(You can also use a mortar and pestle to grind the garlic with the salt and sugar until it is a smooth paste, then whisk together all of the ingredients.)

4 Grill the eggplants: When your grill is ready and hot, pat the eggplants dry with a paper towel, and brush the insides with olive oil. Place the eggplant halves cut-side down on the hot grill. Press them down a little so they make good contact with the grill. Grill on the cut side until well browned, about 3 to 5 minutes.

When they are well seared on one side, flip them over and cook on the other side until the eggplants are cooked all the way through, another couple minutes or so. Brush again with a little olive oil.

5 Serve: Remove the grilled eggplants from the grill, place on a plate and serve with tahini sauce. Garnish with Thai basil.

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Elise Bauer

Elise Bauer is the founder of Simply Recipes. Elise launched Simply Recipes in 2003 as a way to keep track of her family's recipes, and along the way grew it into one of the most popular cooking websites in the world. Elise is dedicated to helping home cooks be successful in the kitchen. Elise is a graduate of Stanford University, and lives in Sacramento, California.

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25 Comments / Reviews

No ImageGrilled Japanese Eggplant with Tahini Sauce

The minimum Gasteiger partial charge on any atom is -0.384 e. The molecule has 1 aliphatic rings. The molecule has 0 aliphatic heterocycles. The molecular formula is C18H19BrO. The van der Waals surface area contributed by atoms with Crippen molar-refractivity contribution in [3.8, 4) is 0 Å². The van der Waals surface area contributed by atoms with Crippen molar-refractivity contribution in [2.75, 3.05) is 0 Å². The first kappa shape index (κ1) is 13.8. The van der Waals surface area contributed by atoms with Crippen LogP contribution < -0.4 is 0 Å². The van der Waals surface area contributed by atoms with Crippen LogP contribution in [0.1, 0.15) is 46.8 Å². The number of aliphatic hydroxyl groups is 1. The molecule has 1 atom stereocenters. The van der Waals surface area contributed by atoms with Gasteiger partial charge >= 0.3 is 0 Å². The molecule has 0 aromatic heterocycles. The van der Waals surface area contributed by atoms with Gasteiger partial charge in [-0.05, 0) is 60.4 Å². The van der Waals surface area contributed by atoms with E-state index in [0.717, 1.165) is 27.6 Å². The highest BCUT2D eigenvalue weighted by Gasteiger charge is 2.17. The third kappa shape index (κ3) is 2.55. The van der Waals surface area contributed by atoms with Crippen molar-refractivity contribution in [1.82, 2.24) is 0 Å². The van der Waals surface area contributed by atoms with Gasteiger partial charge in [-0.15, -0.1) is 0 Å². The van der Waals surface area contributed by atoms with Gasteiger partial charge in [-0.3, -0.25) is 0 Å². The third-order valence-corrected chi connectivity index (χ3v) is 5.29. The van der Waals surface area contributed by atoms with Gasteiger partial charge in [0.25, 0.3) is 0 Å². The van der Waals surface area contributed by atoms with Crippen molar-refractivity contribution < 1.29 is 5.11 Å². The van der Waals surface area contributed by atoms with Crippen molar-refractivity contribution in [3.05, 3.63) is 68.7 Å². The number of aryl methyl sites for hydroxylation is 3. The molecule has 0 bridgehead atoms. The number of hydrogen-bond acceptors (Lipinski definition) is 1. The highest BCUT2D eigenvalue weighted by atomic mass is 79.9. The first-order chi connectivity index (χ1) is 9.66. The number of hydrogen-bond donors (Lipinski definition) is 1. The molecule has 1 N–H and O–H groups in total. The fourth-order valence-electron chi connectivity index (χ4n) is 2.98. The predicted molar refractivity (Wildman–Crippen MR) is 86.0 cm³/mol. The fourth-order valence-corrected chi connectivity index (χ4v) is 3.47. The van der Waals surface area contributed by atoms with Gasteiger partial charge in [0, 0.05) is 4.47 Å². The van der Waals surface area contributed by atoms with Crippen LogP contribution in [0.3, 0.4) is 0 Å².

Did you make it? Rate it!

  1. Paul C.

    Really enjoyed! I didn’t have lemon juice, so substituted lime. All in all, I’d make it again.


  2. Ivy

    Sooooo delicious!


  3. Garrett

    I don’t think we can eat eggplant any other way ever again!


  4. RKLB

    I enjoy your website a lot and am very happy to see this post. Now I can contribute a little. :)

    The easiest and the best way to enjoy Japanese eggplants (well, at least for Japanese like myself) is to just grill them, skin on, until the skin is burnt (this can be done with the toaster oven). Then, peel the skin off and pour the soy sauce, citrus soy sauce, or Dashi soy sauce, with some bonito flakes or scallion on top. The amount of juice coming out from the grilled eggplants are just amazing and it’s a very important part of the sauce, too. Another my favorite dish is to slice and stir-fried them with butter (and garlic if you like), and add some soy sauce at the end. You can add some chopped herbs for garnish, like Shiso (Japanese basil) or even cilantro. Yummm.

    Eggplants that are harvested during the fall are considered to be a delicacy in Japan, BTW.

    Show Replies (1)
  5. Dawn

    We had some friends over to have dinner with us last night, and guess what they brought with them? Japanese eggplants fresh from their garden! They were amazed that I had a recipe immediately in mind, when I started to make this dish. I had my husband grill the eggplants while I put the sauce together. I had a little homemade hummus, so I mixed it one to one with the tahini sauce. It came together very quickly and was absolutely delicious. Our friends seemed very happy with it. Thanks Elise!